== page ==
Born in Shorter, Ala., he attended public schools there. He moved to Baltimore in 1950 and two years later, while attending a church service, he met his future wife, the former Romaine Mitchell.
“My father was a very ambitious young man who would do anything in his power to provide a good life for his young family,” said his daughter, Dr. Eva Thornton of Baltimore, principal of Deer Park Elementary School in Owings Mills. “He was also a wonderful singer who performed in a quartet, the Union Gospel Singers. He sang in a style similar to Sam Cooke.”
Family members said he worked several jobs to support his family and became manager of the Hillen Tire and Rubber Co. in Oldtown, from which he retired in 1984.
His daughter said her father believed in standards. “There was no washing or ironing clothes nor attending the movies on Sunday because it was the Lord’s day,” she said. “We had to keep it holy.”
Dr. Jenkins became a member of St. Paul Christian Community Church in 1953. He served as president of Senior Choir No. 2 and became the superintendent of the Sunday School.
“My father often said, ‘If I can help somebody, my living will not be in vain,'” his daughter said.
Family members said that in 1954 he answered a calling and began preaching. He studied with his pastor, the late Rev. Edward M. Revels. He later graduated from the Baltimore School of the Bible. On July 30, 1982, Dr. Jenkins received his doctor of divinity degree from Virginia Seminary.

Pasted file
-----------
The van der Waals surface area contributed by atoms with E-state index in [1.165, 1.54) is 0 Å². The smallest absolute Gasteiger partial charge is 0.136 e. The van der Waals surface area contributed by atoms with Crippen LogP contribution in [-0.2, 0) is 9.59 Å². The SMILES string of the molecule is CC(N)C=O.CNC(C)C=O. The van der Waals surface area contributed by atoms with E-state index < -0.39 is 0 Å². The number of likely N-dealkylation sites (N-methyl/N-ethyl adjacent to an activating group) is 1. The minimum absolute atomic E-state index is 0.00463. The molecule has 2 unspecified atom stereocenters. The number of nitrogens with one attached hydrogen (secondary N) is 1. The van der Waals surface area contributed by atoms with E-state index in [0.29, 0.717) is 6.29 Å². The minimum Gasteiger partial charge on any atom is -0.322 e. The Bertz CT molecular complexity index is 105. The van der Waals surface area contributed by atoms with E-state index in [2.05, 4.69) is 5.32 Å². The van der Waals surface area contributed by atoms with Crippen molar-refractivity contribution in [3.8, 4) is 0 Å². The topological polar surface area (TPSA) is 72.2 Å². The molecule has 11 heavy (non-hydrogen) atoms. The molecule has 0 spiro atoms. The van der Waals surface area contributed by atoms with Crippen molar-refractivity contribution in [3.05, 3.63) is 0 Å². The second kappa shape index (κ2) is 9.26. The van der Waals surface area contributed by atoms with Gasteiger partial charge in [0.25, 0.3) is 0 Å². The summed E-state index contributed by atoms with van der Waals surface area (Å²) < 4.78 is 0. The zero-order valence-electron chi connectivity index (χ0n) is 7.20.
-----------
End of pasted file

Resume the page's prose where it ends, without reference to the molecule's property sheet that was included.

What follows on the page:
In 1964, he opened his own church, which he named St. John Christian Community Church. With seven members, he held services and preached at 2001 Greenmount Ave.
He soon moved to a larger building on Hope Street at Lanvale, near Green Mount Cemetery. He told his congregation, “The Lord will make a way somehow.”
On Aug. 26, 1979, he presided at the dedicatory service for his congregation’s third building at Lanvale and Aisquith streets. He and the congregation paid off the mortgage and burned it five years later.
His family said that Dr. Jenkins enjoyed his calling.
“If there were just two members in attendance, the church doors were open and service continued as if there were 10,000 people in attendance,” his daughter said. “He fed the hungry from a food pantry.”
He was elected as the president of the United Council of Maryland and served in this position for four years.
Family members said Dr. Jenkins always wore conservative suits and believed that a clergy person should be “dignified and carry himself as a man of God.” He did not wear sport clothes, other than hunting attire.
Dr. Jenkins enjoyed hunting rabbits and squirrels on the Eastern Shore and at a friend’s farm in Severn.
He also favored his role as a grandfather and was often their day care provider, transporter and counselor, his family said. He often took a grandson to visit the sick and shut in as well as to daily trips to the Sinclair Lane K-Mart and the Belair Road Bi-Rite supermarket.
Dr. Jenkins retired in 2009.
Services will be held at 6 p.m. Sunday at his church, 1206 E. Lanvale St. A wake hour precedes the funeral.
In addition to his daughter and wife of 59 years, survivors include his son, the Rev. Tommie Jenkins Jr., who is pastor of the church; five other daughters, Juanita Forte-Riley of Charleston, S.C., and Gloria Jackson, the Rev. Wendy Zollicoffer, Gale Moore and Surrita Clark, all of Baltimore; 11 grandchildren; and nine great-grandchildren.